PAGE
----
8925The "Bolsa Chica cormorant", and a minor update on Burris Basin tern colony
- Aug 11, 2014
Just wanted to mention, for those that may be going to look for the juvenile Yellow-crowned Night-Heron at Bolsa Chica, and the reported Pelagic Cormorant, both found late last week (Friday I believe), that the cormorant that was photographed is actually a juvenile Brandt’s. This bird is possibly not in good health, but in any case some very good close-up photographs have been posted to OC Birding (and good photos of the night-heron have also been posted to the website). The cormorant was found along the Wintersburg Channel, near “the bridge at the half-way point (next to the pocket pond).” I will admit that looking at the photos I was confused by it initially, as it looked like an all-dark juvenile cormorant, but thought the bill looked a little thick. Robert McNab, however, pointed out that the cormorant was actually a Brandt’s. The original photos don’t show the throat very well, because of the angle, but the bird does have the pale (dull buffy) throat patch shown by juvenile Brandt’s (a little less contrasting than that of the adult). The bird’s throat patch was more obvious on photos (obtained by Jeff Bray) that I was able to see later. The bill is definitely more substantial (thicker based, etc.) than Pelagic, and is more consistent with a Brandt’s Cormorant. One thing that also confused me is that I thought most juvenile/1st year Brandt’s show a fairly pale breast/underparts (paler than this Bolsa Chica cormorant), possibly even closer to Double-crested than Pelagic in this regard (e.g., Sibley depicts young Brandt’s has having a pale (“tan”) breast). However, the Bolsa cormorant shows a fairly uniform and very dark brown breast (almost blackish brown). As I learned by doing a search of Brandt’s Cormorant photos online, the underpart coloration on Brandt’s is apparently variable, somewhat like that of young Double-cresteds, which variable significantly in degree of paleness of the underparts. So the Bolsa cormorant happens to be a Brandt’s with a relatively dark breast and belly. Either species (Brandt’s or Pelagic) is quite rare at Bolsa Chica, and I’m not even sure if Brandt’s has been recorded there, since I don’t have the checklist for Bolsa handy. I do know that Pelagic Cormorant has been recorded there a few times.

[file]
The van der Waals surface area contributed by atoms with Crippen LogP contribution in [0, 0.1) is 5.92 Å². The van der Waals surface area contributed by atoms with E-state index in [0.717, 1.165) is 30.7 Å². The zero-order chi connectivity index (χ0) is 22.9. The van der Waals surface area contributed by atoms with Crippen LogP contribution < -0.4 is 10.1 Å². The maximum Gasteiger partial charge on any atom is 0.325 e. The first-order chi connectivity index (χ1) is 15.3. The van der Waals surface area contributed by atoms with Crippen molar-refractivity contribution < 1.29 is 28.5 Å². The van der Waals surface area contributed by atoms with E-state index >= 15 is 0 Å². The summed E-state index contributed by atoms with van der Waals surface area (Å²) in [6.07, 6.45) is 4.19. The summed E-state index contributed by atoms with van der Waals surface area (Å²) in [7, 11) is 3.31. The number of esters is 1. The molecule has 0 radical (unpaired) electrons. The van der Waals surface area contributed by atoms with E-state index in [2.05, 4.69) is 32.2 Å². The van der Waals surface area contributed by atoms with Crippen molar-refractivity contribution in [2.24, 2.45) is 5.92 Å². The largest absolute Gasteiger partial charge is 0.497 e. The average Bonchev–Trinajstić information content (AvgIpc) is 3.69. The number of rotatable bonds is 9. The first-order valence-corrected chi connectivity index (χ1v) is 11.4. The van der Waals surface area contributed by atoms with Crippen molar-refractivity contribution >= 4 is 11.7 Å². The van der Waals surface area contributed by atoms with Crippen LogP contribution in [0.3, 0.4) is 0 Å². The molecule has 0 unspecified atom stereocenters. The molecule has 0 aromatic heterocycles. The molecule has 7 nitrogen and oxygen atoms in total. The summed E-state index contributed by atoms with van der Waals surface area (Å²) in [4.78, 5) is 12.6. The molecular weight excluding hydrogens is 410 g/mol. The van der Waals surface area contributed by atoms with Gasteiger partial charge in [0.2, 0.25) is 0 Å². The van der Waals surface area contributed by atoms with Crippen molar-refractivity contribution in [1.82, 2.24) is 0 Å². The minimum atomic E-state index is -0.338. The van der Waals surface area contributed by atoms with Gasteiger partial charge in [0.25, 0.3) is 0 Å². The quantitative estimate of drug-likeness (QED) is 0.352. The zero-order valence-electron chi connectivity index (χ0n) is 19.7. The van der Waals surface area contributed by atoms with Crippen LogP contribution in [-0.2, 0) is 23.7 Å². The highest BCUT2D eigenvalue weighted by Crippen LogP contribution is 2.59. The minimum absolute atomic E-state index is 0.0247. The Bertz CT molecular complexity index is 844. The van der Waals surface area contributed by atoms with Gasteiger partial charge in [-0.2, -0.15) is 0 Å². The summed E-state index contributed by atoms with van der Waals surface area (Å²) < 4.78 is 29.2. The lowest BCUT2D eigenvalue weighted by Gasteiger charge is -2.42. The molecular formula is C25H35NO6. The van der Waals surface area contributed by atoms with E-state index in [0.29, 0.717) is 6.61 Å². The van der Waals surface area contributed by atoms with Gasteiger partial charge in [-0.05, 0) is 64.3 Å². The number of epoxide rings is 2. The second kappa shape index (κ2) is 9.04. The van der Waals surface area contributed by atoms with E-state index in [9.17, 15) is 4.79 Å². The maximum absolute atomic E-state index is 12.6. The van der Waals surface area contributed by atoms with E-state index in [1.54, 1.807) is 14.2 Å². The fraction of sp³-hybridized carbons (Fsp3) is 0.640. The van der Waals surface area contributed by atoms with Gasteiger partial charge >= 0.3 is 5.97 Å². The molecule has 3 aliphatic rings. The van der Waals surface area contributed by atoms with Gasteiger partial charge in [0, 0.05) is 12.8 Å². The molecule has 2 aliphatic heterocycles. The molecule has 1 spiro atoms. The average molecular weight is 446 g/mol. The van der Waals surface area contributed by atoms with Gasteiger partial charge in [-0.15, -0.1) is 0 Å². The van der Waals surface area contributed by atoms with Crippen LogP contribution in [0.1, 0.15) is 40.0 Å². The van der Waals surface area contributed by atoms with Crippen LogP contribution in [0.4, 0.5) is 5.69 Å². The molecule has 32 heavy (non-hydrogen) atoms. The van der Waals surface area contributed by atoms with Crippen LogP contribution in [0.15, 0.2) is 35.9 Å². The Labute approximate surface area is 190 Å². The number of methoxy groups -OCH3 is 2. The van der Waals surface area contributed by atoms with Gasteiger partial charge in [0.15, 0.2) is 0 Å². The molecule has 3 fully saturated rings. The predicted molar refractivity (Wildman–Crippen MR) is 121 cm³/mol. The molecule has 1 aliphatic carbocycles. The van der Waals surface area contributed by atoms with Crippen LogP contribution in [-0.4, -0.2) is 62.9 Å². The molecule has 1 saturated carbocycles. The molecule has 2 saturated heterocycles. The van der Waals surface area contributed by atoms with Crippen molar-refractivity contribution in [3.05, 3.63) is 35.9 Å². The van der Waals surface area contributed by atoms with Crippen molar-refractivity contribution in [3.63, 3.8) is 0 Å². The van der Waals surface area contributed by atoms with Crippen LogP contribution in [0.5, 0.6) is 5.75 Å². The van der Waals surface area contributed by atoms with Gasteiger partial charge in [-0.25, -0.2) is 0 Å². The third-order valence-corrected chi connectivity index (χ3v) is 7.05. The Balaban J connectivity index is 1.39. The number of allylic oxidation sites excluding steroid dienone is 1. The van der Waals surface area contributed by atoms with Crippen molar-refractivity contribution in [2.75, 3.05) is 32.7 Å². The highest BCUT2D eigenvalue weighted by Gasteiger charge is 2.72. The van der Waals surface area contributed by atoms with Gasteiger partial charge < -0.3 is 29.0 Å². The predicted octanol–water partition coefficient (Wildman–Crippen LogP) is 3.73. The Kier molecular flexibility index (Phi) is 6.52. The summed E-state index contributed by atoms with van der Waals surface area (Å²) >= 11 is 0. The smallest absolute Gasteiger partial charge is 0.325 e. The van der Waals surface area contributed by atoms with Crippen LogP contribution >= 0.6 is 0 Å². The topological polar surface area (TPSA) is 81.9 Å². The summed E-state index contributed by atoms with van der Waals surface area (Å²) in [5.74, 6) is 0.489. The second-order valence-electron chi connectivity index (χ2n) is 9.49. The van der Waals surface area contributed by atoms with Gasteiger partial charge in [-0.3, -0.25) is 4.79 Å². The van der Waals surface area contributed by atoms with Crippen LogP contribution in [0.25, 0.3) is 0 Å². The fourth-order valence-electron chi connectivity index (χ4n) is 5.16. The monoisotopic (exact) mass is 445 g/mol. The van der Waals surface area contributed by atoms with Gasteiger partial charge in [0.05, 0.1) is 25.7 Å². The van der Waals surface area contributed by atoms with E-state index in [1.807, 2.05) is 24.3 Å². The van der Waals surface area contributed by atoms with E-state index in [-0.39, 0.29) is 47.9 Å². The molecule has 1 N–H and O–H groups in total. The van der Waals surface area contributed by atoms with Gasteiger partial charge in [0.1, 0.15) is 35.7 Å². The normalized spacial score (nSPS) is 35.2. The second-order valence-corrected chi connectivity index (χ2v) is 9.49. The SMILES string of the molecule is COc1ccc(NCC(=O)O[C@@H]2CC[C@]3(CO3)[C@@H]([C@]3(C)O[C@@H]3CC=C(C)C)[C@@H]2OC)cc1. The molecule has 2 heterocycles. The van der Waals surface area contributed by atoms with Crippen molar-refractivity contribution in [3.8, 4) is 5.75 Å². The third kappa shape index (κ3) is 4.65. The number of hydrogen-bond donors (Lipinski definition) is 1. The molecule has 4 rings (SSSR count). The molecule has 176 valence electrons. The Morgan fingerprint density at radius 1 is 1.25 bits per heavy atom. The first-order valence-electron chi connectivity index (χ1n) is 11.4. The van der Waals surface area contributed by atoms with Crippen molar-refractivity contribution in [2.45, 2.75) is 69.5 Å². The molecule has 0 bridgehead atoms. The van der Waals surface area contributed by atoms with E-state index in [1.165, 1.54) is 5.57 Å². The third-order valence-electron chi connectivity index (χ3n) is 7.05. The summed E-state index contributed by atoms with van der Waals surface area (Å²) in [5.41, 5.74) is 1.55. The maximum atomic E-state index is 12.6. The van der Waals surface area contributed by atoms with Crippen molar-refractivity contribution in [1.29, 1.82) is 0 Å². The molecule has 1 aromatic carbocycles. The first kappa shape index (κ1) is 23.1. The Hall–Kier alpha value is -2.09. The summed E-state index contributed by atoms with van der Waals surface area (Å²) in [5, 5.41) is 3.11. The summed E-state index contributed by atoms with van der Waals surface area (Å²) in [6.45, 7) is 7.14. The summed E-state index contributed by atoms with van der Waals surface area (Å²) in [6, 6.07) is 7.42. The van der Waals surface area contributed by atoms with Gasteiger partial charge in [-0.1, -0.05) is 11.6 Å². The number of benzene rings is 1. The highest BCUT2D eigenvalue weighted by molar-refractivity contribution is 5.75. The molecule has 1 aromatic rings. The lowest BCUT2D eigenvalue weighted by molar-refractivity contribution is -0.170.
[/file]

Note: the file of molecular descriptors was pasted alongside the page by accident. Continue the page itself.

Sunday afternoon (10 Aug.) I made a visit to Burris Basin/Anaheim Coves Park, mainly to check on the status of the tern/skimmer nesting colony (on the island). It looked like most of the large Forster’s Tern colony are pretty much wrapped up for the season, though there was still about 20 adults and what appeared to be a couple older fledglings still hanging around. There was still large numbers of Black Skimmers present on the island (100-125 on the island, and perhaps 20-25 more flying around the basin). It was nice to see a good number of fledgling skimmers (easily around 20), with still a few “runners” (pre-flyer aged birds) in the area where the skimmers have been breeding (at the north end of the island, where a few might still be on nests). Most of the Least Terns appear to have departed, but on Sunday two or three were still flying around the Basin, and I was able to see an adult Least being followed by a juvenile a few times. From what I’ve heard from biologists monitoring this Burris Basin tern and skimmer colony, there were quite a few Least Tern pairs present, and nesting, this summer (don’t have final numbers, but was possibly in excess of a dozen breeding pairs). Not sure how successful they were this summer in raising young however (compared to past years), as the Forster’s Tern colony had very poor success, apparently due to very heavy predation pressure this year. This evening a Peregrine Falcon was seen flying south just west of Burris, but it didn’t seem to be showing any interest in the tern/skimmer colony.
Last weekend (on 3 Aug.), a juvenile Band-tailed Pigeon at Anaheim Coves Park was interesting, which was loosely associating with a few dozen Mourning Doves and Eurasian Collared-Doves along the southwestern edge of the park.